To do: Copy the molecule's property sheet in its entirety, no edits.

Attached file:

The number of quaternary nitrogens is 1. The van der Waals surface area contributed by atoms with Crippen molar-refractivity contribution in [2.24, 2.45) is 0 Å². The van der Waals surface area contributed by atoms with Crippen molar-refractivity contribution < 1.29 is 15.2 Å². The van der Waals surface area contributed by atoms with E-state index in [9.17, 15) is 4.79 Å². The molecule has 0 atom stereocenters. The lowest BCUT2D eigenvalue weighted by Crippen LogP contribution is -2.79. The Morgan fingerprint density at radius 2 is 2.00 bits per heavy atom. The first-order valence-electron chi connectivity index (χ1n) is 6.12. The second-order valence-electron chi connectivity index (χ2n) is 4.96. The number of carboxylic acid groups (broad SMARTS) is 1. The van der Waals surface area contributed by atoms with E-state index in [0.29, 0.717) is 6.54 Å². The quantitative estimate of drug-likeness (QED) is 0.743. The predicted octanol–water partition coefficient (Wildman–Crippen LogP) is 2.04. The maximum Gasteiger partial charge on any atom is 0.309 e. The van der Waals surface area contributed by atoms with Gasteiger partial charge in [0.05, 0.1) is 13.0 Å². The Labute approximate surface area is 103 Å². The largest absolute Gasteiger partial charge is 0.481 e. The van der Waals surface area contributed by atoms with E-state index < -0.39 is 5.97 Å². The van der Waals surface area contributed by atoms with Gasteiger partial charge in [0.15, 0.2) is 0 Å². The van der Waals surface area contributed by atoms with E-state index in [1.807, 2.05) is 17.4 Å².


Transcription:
The number of quaternary nitrogens is 1. The van der Waals surface area contributed by atoms with Crippen molar-refractivity contribution in [2.24, 2.45) is 0 Å². The van der Waals surface area contributed by atoms with Crippen molar-refractivity contribution < 1.29 is 15.2 Å². The van der Waals surface area contributed by atoms with E-state index in [9.17, 15) is 4.79 Å². The molecule has 0 atom stereocenters. The lowest BCUT2D eigenvalue weighted by Crippen LogP contribution is -2.79. The Morgan fingerprint density at radius 2 is 2.00 bits per heavy atom. The first-order valence-electron chi connectivity index (χ1n) is 6.12. The second-order valence-electron chi connectivity index (χ2n) is 4.96. The number of carboxylic acid groups (broad SMARTS) is 1. The van der Waals surface area contributed by atoms with E-state index in [0.29, 0.717) is 6.54 Å². The quantitative estimate of drug-likeness (QED) is 0.743. The predicted octanol–water partition coefficient (Wildman–Crippen LogP) is 2.04. The maximum Gasteiger partial charge on any atom is 0.309 e. The van der Waals surface area contributed by atoms with Gasteiger partial charge in [0.05, 0.1) is 13.0 Å². The Labute approximate surface area is 103 Å². The largest absolute Gasteiger partial charge is 0.481 e. The van der Waals surface area contributed by atoms with E-state index < -0.39 is 5.97 Å². The van der Waals surface area contributed by atoms with Gasteiger partial charge in [0.15, 0.2) is 0 Å². The van der Waals surface area contributed by atoms with E-state index in [1.807, 2.05) is 17.4 Å².